It indicates a degree of confusion and a lack of direction that it took us until that time to actually come to terms with the formal launch. At the beginning of January we had the informal launch where we had the palm passed to us from Glasgow, by having the Glasgow ballet dancers come to Dublin as their contribution. Whatever else we know about Glasgow, it is not exactly famous for its talent in that particular area. It would be difficult for anybody going around Dublin since January to recognise that anything different has happened.
It would be almost impossible, looking around Dublin or talking to anybody, to become aware that there has been a difference in the activities of the ordinary Dubliner or the appearance of the city. That, perhaps, has been the problem. We have not really engaged in planning for this 12 month period. We had a tremendous year in 1988 with the Millennium. It was planned for in advance. It involved a tremendous focus on the city and there were tremendous benefits. It was a year  when everybody in this country, not just in Dublin, was well aware that something special was happening. It is a shame that we have not been able to come to Dublin's designation as European City of Culture with the same approach, the same enthusiasm and the same planning.
We could have learned a lot from the cities that have been so designated prior to us. Athens, Florence and Amsterdam emphasised the arts because that was specifically their area of glory in the past. Berlin was the first city which really expanded the concept of culture to the broad area of the community, community arts plus community groups and the community itself and spent at the time 60 million Deutsche Marks in building up the city.
That was followed by Paris. Paris had sought to be designated as the European capital in 1989, the bicentennial of the French Revolution. They built into it a celebration and commemoration of that event. Indeed, if anything we have done the opposite. We have almost eliminated any celebration of the 75th anniversary of 1916 in this city even though this was the centre in which it took place. It was something that could have been tied in to the commemorations. I do not think any of us want to be triumphalistic in that respect but at the same time it is part and parcel of our heritage. It was something that could have become quite a substantial feature of the celebrations that took place. Rather the opposite has occurred.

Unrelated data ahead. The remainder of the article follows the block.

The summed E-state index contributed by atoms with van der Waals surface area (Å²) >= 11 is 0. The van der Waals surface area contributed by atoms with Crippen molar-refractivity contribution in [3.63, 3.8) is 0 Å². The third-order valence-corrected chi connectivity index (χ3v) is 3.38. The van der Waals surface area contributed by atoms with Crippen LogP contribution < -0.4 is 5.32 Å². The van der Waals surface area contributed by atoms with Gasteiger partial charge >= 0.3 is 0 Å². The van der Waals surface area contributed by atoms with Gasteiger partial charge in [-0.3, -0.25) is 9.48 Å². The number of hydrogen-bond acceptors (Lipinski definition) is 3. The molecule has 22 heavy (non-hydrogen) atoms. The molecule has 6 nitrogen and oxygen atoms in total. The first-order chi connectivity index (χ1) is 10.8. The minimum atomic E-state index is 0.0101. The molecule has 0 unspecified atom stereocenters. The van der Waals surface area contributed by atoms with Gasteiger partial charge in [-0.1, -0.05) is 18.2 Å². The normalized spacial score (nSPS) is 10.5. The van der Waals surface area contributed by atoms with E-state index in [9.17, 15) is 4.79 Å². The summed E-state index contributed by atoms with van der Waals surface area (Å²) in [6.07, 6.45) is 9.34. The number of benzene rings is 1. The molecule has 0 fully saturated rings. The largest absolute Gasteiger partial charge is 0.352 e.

Glasgow, the city that had the designation last year, is the city from which we could have learned most. It is the city that first of all decided to spend a very substantial £40 million on revitalising itself and which decided to interpret the year of culture in the broadest possible sense. It did it from the point of view of emphasising the arts in Glasgow, music and, obviously, ballet dancing. They now have a company that can tour. They then expanded it into what was needed in Glasgow, an emphasis on building up the structure of the city and building up the quality of service that was provided to the communities and building up the communities themselves. Those are areas  we certainly should have involved to a much greater extent. We should look at the designation in the broadest possible fashion and make the maximum use of it, not just for a narrow interpretation in relation to the arts but for the maximum interpretation in relation to the people of Dublin.
The designation of funds as between Government expenditure, local authority expenditure, Bord Fáilte and the corporation amounts to only approximately £3 million and is totally inadequate to make any impact on the city. It really is paradoxical for Bord Fáilte to expect that a 20 per cent increase will take place in tourism during the course of the year when their contribution towards that target is £150,000, in real terms. We have wishful thinking in many ways and an absence of real funding to ensure that any of the set targets can be reached.
In relation to the Dublin Chamber of Commerce, the major contribution they have made is to write to all of us to see if we can get the Shannon fly-over dealt with so that Dublin can be the recipient of this new tourist exodus, the number of tourists that are coming into the country as a result of the designation. It would be much better if the chamber of commerce had seen fit to look their own coffers and see what contribution they could make.
An Cathaoirleach An Cathaoirleach
An Cathaoirleach: I regret to have to intervene at this stage but the Minister for Labour is in the House and he proposes to make a statement to the House. I ask the Senator to move the Adjournment to allow the Minister to make a statement.
Seanad Éireann 128 European City of Culture: Motion (Resumed).